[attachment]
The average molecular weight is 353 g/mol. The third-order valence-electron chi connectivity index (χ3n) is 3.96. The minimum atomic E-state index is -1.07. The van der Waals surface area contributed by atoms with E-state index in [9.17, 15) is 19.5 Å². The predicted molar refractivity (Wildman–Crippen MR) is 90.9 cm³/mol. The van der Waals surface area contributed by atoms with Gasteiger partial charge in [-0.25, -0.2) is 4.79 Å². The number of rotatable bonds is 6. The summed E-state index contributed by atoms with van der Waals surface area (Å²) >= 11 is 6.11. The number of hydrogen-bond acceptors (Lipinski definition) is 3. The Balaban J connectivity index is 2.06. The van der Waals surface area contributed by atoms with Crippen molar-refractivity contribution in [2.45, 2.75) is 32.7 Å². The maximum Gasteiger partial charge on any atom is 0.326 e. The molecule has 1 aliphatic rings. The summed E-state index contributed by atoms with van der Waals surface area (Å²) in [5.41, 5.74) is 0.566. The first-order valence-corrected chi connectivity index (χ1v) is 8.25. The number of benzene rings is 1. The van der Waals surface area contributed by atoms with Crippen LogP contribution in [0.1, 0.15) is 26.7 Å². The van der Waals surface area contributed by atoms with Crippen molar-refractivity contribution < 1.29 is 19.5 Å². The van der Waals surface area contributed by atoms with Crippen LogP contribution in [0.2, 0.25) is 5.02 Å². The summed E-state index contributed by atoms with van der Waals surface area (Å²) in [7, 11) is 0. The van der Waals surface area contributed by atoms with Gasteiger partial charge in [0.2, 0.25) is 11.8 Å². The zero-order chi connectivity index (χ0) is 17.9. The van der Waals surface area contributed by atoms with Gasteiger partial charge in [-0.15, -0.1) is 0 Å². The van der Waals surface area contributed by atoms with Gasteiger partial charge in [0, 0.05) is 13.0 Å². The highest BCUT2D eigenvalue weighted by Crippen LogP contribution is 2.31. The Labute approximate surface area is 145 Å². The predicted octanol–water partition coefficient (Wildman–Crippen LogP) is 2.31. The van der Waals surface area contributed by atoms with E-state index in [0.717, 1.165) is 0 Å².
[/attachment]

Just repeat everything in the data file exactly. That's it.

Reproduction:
The average molecular weight is 353 g/mol. The third-order valence-electron chi connectivity index (χ3n) is 3.96. The minimum atomic E-state index is -1.07. The van der Waals surface area contributed by atoms with E-state index in [9.17, 15) is 19.5 Å². The predicted molar refractivity (Wildman–Crippen MR) is 90.9 cm³/mol. The van der Waals surface area contributed by atoms with Gasteiger partial charge in [-0.25, -0.2) is 4.79 Å². The number of rotatable bonds is 6. The summed E-state index contributed by atoms with van der Waals surface area (Å²) >= 11 is 6.11. The number of hydrogen-bond acceptors (Lipinski definition) is 3. The Balaban J connectivity index is 2.06. The van der Waals surface area contributed by atoms with Crippen molar-refractivity contribution in [2.45, 2.75) is 32.7 Å². The maximum Gasteiger partial charge on any atom is 0.326 e. The molecule has 1 aliphatic rings. The summed E-state index contributed by atoms with van der Waals surface area (Å²) in [5.41, 5.74) is 0.566. The first-order valence-corrected chi connectivity index (χ1v) is 8.25. The number of benzene rings is 1. The van der Waals surface area contributed by atoms with Crippen LogP contribution in [0.1, 0.15) is 26.7 Å². The van der Waals surface area contributed by atoms with Crippen molar-refractivity contribution < 1.29 is 19.5 Å². The van der Waals surface area contributed by atoms with Crippen LogP contribution in [0.2, 0.25) is 5.02 Å². The summed E-state index contributed by atoms with van der Waals surface area (Å²) in [7, 11) is 0. The van der Waals surface area contributed by atoms with Gasteiger partial charge in [0.2, 0.25) is 11.8 Å². The zero-order chi connectivity index (χ0) is 17.9. The van der Waals surface area contributed by atoms with Gasteiger partial charge in [-0.15, -0.1) is 0 Å². The van der Waals surface area contributed by atoms with Gasteiger partial charge in [0, 0.05) is 13.0 Å². The highest BCUT2D eigenvalue weighted by Crippen LogP contribution is 2.31. The Labute approximate surface area is 145 Å². The predicted octanol–water partition coefficient (Wildman–Crippen LogP) is 2.31. The van der Waals surface area contributed by atoms with E-state index in [0.717, 1.165) is 0 Å².